According to GNU Make Manual
A rule with multiple targets is equivalent to writing many rules, each with one target, and all identical aside from that. The same recipe applies to all the targets, but its effect may vary because you can substitute the actual target name into the recipe using ‘$@’. The rule contributes the same prerequisites to all the targets also.
This is my first Makefile:
%.in %.out: echo BLANK > $@
And this is my first bash session:
$ ls Makefile $ make a.in a.out echo BLANK > a.in make: Nothing to be done for 'a.out'. $ ls Makefile a.in $ make a.out echo BLANK > a.out $ ls Makefile a.in a.out $ make b.in c.out echo BLANK > b.in echo BLANK > c.out $ make d.in d.out echo BLANK > d.in make: Nothing to be done for 'd.out'. $ make e.out e.in echo BLANK > e.out make: Nothing to be done for 'e.in'. $ ls Makefile a.in a.out b.in c.out d.in e.out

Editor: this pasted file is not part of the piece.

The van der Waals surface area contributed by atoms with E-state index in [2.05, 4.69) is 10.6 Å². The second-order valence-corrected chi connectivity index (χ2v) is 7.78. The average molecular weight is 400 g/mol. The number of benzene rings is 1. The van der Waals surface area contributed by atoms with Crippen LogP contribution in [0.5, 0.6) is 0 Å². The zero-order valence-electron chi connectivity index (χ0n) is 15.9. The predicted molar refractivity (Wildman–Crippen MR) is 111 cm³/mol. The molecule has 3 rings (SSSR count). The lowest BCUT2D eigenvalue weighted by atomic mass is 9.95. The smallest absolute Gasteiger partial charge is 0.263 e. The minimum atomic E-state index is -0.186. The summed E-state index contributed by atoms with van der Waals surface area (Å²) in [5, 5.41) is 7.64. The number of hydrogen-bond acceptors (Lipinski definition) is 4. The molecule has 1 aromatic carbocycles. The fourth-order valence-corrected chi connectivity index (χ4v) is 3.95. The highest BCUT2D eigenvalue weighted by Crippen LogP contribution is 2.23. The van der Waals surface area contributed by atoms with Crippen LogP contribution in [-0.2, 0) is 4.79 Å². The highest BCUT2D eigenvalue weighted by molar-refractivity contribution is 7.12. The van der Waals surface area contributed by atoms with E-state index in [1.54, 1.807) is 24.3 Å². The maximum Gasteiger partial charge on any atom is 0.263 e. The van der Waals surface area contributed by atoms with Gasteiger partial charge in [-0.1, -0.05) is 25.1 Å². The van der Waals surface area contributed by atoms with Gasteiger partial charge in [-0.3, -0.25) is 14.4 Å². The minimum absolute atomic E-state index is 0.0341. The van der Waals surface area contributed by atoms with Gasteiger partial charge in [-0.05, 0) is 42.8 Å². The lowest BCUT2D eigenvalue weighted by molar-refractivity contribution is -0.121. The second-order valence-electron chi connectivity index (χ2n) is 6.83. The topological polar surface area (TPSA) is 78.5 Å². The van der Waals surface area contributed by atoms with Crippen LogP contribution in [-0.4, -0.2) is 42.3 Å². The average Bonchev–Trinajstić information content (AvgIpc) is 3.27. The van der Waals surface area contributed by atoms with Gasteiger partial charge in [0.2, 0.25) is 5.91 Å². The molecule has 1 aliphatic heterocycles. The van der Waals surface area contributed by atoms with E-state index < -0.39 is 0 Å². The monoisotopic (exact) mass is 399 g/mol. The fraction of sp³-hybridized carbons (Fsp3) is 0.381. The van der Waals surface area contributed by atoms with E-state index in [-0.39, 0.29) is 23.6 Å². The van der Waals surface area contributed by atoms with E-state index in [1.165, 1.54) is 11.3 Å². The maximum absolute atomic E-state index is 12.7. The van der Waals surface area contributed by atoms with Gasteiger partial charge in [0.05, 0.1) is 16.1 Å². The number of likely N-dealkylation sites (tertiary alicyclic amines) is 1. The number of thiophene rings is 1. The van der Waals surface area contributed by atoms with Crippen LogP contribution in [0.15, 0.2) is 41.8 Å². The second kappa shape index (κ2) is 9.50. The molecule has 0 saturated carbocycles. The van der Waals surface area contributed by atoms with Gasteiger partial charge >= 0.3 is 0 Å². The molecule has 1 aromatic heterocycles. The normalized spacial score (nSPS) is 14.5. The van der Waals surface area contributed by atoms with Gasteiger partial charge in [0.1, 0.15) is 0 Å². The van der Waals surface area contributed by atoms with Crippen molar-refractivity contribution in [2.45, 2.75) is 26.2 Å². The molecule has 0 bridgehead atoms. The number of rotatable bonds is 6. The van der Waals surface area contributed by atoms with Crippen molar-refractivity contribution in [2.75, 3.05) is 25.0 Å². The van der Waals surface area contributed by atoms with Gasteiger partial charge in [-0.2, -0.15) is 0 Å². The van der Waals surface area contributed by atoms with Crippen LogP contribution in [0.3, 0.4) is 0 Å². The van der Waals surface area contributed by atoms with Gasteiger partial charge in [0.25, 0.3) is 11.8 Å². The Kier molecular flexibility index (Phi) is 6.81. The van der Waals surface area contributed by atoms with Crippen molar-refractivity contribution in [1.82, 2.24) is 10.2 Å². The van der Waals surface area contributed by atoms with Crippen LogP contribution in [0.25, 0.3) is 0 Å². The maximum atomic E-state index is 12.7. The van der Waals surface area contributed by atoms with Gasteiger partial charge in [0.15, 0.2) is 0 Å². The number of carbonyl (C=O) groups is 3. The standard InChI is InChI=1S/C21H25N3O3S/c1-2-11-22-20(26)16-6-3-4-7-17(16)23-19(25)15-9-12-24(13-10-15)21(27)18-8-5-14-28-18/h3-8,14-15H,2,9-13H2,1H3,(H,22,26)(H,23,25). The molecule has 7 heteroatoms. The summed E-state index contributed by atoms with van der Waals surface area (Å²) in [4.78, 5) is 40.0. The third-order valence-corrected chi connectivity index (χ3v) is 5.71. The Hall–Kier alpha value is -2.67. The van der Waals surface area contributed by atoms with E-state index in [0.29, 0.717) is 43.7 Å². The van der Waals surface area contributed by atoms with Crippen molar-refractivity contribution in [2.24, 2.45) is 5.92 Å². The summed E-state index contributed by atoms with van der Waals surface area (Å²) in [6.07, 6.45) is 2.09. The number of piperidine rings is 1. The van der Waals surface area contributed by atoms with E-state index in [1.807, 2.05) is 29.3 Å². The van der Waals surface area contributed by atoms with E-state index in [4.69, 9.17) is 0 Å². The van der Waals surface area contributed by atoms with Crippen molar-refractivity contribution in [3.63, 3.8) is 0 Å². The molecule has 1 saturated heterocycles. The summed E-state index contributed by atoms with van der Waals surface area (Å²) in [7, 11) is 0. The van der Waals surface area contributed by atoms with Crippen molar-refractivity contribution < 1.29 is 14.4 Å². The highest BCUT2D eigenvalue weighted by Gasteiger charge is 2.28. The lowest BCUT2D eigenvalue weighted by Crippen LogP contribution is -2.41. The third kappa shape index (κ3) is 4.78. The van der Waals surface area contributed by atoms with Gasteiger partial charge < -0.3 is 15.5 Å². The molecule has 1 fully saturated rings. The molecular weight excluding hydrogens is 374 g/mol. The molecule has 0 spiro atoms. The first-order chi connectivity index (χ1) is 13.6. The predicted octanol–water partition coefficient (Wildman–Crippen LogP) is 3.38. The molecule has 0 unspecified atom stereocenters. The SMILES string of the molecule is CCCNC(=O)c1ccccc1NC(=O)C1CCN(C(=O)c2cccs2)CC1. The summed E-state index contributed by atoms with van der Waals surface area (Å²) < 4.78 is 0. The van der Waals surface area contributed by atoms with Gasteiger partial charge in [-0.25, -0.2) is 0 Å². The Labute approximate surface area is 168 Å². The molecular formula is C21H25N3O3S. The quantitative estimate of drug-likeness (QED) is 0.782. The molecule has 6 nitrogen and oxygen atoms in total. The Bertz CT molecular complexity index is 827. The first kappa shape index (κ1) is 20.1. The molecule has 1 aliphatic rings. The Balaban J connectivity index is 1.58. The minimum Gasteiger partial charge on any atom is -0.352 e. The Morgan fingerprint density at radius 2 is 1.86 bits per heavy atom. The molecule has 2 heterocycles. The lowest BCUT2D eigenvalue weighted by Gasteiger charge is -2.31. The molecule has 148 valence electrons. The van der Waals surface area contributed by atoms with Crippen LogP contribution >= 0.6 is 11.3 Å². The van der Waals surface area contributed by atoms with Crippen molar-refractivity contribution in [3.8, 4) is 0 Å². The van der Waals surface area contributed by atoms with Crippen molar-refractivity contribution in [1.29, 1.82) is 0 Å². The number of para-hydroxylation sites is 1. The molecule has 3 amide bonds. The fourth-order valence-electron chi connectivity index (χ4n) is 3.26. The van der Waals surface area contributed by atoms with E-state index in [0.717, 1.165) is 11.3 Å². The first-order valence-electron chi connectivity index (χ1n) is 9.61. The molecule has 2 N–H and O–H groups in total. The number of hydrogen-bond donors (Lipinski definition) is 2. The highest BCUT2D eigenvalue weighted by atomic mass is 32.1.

This is my second Makefile:
%.in: echo BLANK > $@ %.out: echo BLANK > $@
And this is corresponding bash session:
$ ls Makefile $ make a.in a.out echo BLANK > a.in echo BLANK > a.out $ ls Makefile a.in a.out $ # nice
Why doesn't the first Makefile create targets like
<name>.in <same name>.out simultaneously? Why isn't it interpreted similar to the second Makefile?